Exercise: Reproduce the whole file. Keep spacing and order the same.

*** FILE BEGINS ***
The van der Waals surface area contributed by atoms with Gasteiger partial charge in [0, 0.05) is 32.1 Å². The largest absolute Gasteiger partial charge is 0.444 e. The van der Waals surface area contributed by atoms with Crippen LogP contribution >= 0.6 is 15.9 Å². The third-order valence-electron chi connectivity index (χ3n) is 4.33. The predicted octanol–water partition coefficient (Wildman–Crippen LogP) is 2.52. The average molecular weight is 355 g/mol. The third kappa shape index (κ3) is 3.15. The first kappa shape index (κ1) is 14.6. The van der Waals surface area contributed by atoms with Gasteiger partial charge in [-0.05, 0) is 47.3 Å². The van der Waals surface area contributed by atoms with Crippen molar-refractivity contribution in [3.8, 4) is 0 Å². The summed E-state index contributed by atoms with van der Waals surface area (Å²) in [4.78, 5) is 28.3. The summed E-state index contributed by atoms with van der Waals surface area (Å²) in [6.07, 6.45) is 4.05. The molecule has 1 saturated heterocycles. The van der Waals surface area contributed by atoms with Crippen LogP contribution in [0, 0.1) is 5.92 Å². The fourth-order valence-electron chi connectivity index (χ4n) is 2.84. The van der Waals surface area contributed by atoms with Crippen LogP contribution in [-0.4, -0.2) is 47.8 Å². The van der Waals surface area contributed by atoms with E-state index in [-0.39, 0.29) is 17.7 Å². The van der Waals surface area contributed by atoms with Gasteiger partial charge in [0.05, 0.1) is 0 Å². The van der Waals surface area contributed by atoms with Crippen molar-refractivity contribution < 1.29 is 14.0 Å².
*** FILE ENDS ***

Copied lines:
The van der Waals surface area contributed by atoms with Gasteiger partial charge in [0, 0.05) is 32.1 Å². The largest absolute Gasteiger partial charge is 0.444 e. The van der Waals surface area contributed by atoms with Crippen LogP contribution >= 0.6 is 15.9 Å². The third-order valence-electron chi connectivity index (χ3n) is 4.33. The predicted octanol–water partition coefficient (Wildman–Crippen LogP) is 2.52. The average molecular weight is 355 g/mol. The third kappa shape index (κ3) is 3.15. The first kappa shape index (κ1) is 14.6. The van der Waals surface area contributed by atoms with Gasteiger partial charge in [-0.05, 0) is 47.3 Å². The van der Waals surface area contributed by atoms with Crippen molar-refractivity contribution in [3.8, 4) is 0 Å². The summed E-state index contributed by atoms with van der Waals surface area (Å²) in [4.78, 5) is 28.3. The summed E-state index contributed by atoms with van der Waals surface area (Å²) in [6.07, 6.45) is 4.05. The molecule has 1 saturated heterocycles. The van der Waals surface area contributed by atoms with Crippen LogP contribution in [0, 0.1) is 5.92 Å². The fourth-order valence-electron chi connectivity index (χ4n) is 2.84. The van der Waals surface area contributed by atoms with Crippen LogP contribution in [-0.4, -0.2) is 47.8 Å². The van der Waals surface area contributed by atoms with E-state index in [-0.39, 0.29) is 17.7 Å². The van der Waals surface area contributed by atoms with Gasteiger partial charge in [0.05, 0.1) is 0 Å². The van der Waals surface area contributed by atoms with Crippen molar-refractivity contribution < 1.29 is 14.0 Å².